Raised systolic and diastolic blood pressures may have different effects on different types of cardiovascular diseases and at different ages, according to new research involving 1.25 million patients from primary care practices in England published in a special themed issue of The Lancet. The issue is published ahead of ahead of Hypertension 2014, the Joint Meeting of the European Society of Hypertension (ESH) and International Society of Hypertension (ISH), to be held in Athens, Greece, June 13-16, 2014.
The new findings suggest that individuals with higher systolic blood pressures have a greater risk of intracerebral haemorrhage (stroke caused by bleeding within the brain tissue), subarachnoid haemorrhage (the deadliest form of stroke), and stable angina, whereas raised diastolic blood pressure is a better indicator of abdominal aortic aneurysm risk.
"Our findings do not support the widely held assumptions that systolic and diastolic pressure have similar strong associations with the occurrence of all cardiovascular diseases across a wide age range," explains lead investigator Dr Eleni Rapsomaniki from The Farr Institute for Health Informatics Research, London, UK.
The study is the first to explore the effects of blood pressure on the risk of 12 different cardiovascular conditions in various age groups as a first presentation of cardiovascular disease.
Researchers examined blood pressure data using the electronic health records of 1.25 million patients without cardiovascular disease, aged 30 years and older, who were followed for a median 5.2 years to record the first cardiovascular event. They also calculated the lifetime risks of developing specific cardiovascular diseases linked with high blood pressure at age 30 through to 80 years of age.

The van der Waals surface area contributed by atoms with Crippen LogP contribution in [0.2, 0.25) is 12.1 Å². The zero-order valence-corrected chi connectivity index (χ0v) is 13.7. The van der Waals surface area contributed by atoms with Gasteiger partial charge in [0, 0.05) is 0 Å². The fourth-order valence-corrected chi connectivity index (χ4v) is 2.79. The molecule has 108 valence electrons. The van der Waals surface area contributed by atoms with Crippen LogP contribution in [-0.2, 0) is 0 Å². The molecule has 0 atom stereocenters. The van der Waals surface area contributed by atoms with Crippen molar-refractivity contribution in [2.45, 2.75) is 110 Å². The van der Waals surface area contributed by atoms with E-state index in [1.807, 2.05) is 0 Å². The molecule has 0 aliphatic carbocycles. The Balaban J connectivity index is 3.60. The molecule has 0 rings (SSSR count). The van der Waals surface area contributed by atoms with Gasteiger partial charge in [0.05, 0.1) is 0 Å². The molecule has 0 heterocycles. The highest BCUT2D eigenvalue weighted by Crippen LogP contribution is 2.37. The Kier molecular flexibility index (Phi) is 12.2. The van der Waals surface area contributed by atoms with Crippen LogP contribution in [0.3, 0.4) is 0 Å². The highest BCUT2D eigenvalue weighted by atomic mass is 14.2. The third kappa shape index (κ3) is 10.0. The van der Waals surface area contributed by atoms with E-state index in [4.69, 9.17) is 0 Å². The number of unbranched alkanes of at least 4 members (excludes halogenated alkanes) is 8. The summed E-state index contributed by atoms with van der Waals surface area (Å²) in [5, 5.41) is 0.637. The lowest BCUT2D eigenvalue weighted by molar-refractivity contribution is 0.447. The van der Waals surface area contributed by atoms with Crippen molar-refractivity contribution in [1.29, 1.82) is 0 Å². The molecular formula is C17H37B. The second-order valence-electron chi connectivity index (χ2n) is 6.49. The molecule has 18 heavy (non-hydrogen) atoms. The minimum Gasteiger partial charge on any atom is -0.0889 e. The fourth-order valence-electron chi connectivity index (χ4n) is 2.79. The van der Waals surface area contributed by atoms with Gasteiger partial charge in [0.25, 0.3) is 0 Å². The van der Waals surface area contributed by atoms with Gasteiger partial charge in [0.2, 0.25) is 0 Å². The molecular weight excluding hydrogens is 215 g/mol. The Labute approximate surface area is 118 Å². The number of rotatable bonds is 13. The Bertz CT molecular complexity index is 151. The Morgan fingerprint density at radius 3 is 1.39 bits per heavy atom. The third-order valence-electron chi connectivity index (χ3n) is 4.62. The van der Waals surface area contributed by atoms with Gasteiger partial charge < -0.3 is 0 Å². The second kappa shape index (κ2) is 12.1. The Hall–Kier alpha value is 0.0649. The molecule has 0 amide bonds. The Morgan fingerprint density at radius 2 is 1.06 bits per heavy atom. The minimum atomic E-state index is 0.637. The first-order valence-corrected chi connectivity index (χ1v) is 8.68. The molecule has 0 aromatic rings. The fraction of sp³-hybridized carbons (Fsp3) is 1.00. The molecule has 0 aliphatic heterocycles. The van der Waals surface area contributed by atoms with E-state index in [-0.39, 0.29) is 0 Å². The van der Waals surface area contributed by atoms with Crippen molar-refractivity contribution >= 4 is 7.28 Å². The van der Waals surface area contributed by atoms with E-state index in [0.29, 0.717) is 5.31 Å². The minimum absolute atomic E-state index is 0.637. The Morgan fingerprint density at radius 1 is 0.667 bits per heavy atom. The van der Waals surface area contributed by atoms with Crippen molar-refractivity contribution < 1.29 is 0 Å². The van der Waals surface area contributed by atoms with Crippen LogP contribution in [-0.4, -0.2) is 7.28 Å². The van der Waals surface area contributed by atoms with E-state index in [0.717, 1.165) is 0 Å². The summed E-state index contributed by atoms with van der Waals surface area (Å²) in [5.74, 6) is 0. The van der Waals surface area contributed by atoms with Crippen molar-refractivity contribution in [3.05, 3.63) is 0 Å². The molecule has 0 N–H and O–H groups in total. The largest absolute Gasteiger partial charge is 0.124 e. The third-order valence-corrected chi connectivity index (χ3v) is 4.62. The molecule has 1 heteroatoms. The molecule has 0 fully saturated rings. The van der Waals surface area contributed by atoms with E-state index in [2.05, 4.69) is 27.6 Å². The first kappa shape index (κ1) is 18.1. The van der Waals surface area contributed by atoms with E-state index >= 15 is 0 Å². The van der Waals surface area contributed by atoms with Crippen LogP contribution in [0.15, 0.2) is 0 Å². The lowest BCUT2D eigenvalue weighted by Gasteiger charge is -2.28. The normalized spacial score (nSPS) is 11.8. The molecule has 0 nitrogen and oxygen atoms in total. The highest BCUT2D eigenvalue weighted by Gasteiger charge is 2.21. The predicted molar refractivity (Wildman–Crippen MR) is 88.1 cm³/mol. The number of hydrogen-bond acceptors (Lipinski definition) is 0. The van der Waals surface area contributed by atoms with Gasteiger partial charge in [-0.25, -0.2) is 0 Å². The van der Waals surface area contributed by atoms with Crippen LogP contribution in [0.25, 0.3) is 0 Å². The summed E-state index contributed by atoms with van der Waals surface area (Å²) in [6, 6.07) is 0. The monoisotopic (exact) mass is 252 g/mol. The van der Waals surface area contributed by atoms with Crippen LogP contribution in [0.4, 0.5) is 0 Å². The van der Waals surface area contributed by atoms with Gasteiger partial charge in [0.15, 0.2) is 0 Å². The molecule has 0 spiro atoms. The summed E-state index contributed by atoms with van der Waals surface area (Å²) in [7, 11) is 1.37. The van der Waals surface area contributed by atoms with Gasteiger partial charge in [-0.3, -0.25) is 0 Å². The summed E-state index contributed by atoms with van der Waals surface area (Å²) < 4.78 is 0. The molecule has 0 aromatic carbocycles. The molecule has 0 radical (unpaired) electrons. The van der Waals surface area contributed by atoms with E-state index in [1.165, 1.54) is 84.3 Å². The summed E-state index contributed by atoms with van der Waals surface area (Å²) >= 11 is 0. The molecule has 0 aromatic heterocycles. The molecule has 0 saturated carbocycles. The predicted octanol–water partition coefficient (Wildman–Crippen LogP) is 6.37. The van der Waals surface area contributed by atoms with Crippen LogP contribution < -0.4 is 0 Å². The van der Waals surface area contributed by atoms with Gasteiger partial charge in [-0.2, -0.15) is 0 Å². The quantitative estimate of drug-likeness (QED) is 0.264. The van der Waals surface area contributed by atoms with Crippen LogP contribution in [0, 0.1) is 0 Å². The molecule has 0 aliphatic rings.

The findings show that despite modern therapy, the lifetime burden of hypertension remains substantial. For example, in a 30 year old with hypertension (blood pressure ≥140/90 mm Hg), the lifetime risk of developing cardiovascular disease was 63% compared with 46% in an individual with healthy blood pressure, and they developed cardiovascular disease 5 years earlier. Stable and unstable angina accounted for almost half of the loss of time free from cardiovascular disease at this age, whereas heart failure contributed to nearly a fifth of the years lost in individuals 80 years and older.
According to Dr Rapsomaniki, "With lifetime risks this high, the need for new blood pressure lowering strategies is paramount. Our estimates provide vital new information that can be used to improve patient counselling and decision making for people with hypertension, which are currently based mainly on the risks of heart attack and stroke, and will help to focus guidelines and doctors to the cardiovascular conditions that might be more common and in which screening and treatments are more likely to have an effect."
Writing in a linked Comment, Professor Thomas Kahan from the Karolinska Institutet in Stockholm, Sweden says, "Although the efficacy of antihypertensive drug therapy is undisputed, observational studies suggest that few patients reach target blood pressure. Several steps therefore need to be taken to improve antihypertensive treatment and control: the assessment of global cardiovascular risk in individual patients; improving caregiver organisation, support, and education; increasing drug compliance and treatment persistence to prescribed treatment; expanding the use of home blood pressure monitoring and 24 h ambulatory blood pressure monitoring; considering secondary forms of hypertension in difficult-to-treat patients; and referring patients with remaining uncontrolled hypertension to a specialist hypertension centre."
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